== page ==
- Department for Environment, Food & Rural Affairs and Centre for Environment, Fisheries and Aquaculture Science
- Part of:
- Aquatic animal health and movements guides
- 16 May 2014
- Last updated:
- 9 December 2016, see all updates
- Applies to:
- England and Wales
What you need to do to import live fish, molluscs and crustaceans (shellfish): authorisation and health certificates.
To import live fish, molluscs and crustaceans (shellfish) you need to be authorised by the Fish Health Inspectorate (FHI). You may also need a health certificate for the fish or shellfish to show they are disease free.
If you import fish or shellfish without authorisation you can get an unlimited fine.
There are different rules for exporting live fish and shellfish.
Authorisation to import fish
To import fish or shellfish you need to be authorised by FHI.
This is free.
You need to be authorised to import live fish and shellfish for:
- ornamental purposes
- human consumption
- scientific research
- ‘put and take’ fisheries (where catches can be taken home)
- public aquariums and zoos
- spas and medical use (nibble fish)
Fish and shellfish for human consumption
There are additional rules for non-native species of fish, crayfish and lobsters.
Ornamental coldwater fish
If you import ornamental coldwater fish like koi, you need to include a biosecurity measures plan outlining how you deal with fish health and disease.
Importer biosecurity measures plan (PDF, 193KB, 36 pages)
You need a permit to import any species covered by the Convention on International Trade in Endangered Species (CITIES) list.
Health certificate for imports from the EU
You need a health certificate to import fish, molluscs or crustacea from the EU or European Free Trade Association (EFTA) member countries (Iceland, Liechtenstein, Norway and Switzerland) if they:
- are at risk of controlled diseases (serious diseases not usually found in the UK)
- carry controlled diseases
You must notify the FHI at least 24 hours before importing fish and shellfish and must fill in a form for each import.
You also need a health certificate from the country of origin for imports from:
- the Isle of Man
- Northern Ireland
Health certificates for imports from outside the EU
All fish, molluscs or crustacea you import from outside the EU (or from non-EFTA countries) need to have a health certificate issued by the country of origin.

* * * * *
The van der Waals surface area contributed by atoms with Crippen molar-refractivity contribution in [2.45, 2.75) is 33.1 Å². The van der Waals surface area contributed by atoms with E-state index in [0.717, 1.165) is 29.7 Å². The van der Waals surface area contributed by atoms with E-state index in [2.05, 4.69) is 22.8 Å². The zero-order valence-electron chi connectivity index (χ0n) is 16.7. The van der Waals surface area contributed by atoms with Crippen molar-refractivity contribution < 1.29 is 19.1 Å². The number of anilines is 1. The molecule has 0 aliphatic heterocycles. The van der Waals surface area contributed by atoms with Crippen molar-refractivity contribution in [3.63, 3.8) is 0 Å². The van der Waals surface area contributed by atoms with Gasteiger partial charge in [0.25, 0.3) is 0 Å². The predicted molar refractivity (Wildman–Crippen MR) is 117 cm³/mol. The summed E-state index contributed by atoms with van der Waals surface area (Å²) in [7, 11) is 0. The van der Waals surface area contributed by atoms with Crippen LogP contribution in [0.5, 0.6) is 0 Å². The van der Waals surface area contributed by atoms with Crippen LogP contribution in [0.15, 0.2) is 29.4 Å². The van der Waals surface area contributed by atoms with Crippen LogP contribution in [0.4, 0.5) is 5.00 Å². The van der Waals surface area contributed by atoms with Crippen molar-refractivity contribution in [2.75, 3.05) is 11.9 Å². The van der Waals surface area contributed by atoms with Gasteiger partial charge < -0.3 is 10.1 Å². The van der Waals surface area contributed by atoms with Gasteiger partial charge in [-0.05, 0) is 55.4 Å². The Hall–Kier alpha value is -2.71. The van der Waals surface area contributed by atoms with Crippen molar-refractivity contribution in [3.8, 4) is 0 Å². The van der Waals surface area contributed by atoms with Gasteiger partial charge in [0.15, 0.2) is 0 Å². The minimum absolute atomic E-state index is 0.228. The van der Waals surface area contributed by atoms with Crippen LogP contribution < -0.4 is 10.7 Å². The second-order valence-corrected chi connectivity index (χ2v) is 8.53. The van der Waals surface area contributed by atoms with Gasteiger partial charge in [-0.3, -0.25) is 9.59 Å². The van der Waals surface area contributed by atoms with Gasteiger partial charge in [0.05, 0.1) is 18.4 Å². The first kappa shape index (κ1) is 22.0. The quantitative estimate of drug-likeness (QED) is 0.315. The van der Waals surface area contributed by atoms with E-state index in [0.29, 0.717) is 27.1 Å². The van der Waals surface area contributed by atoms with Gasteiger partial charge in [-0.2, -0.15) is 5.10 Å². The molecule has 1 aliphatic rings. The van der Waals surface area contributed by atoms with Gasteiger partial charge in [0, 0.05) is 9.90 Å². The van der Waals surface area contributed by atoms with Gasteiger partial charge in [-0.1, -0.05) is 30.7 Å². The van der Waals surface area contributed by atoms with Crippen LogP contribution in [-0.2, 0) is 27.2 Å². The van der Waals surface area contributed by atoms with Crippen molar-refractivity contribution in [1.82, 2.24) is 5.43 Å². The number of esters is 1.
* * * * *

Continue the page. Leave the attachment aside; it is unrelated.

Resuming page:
Health certificates are examined by Animal Health and Veterinary Laboratories Agency (AHVLA) at a border inspection post. You may need to pay for this service.
You must submit the Common veterinary entry document (CVED) (PDF, 66.7KB, 1 page) to AHVLA at least 2 days before the fish or shellfish arrive.
Problems with documentation
Species susceptible to controlled disease
If there are errors on the documentation for fish or shellfish susceptible to a controlled disease you may be given a ‘Regulation 23’ notice. If the health risk to other fish is low, the fish or shellfish can enter the country while errors are corrected.
To prevent the introduction or spread of disease, these fish or shellfish must be isolated at an approved site. AHVLA will have a list of these and will work with the importer. The site must have separate equipment and procedures and stock must stay there until the error is corrected and the notice is released.
If the errors can’t be corrected FHI may test the consignment for disease. This requires a minimum of 30 animals and the test results can take up to 3 weeks.
Species not susceptible to controlled disease
If there are errors and the fish or shellfish aren’t susceptible to controlled disease you may be given a ‘Regulation 16’ notice.
This means errors need to be corrected but the fish don’t need to be isolated.
Fish Health Inspectorate
Monday to Friday, 9am to 5pm 01305 206700
Animal Health and Veterinary Laboratories Agency (AHVLA)
Telephone: 01245 358 383
Find out about call charges
Published: 16 May 2014
Updated: 9 December 2016
- Removed all guidance on exports as this has been moved to a new detailed guide.
- Simplified the categories to be authorised to import.
- Added section on human consumption requirements
- First published.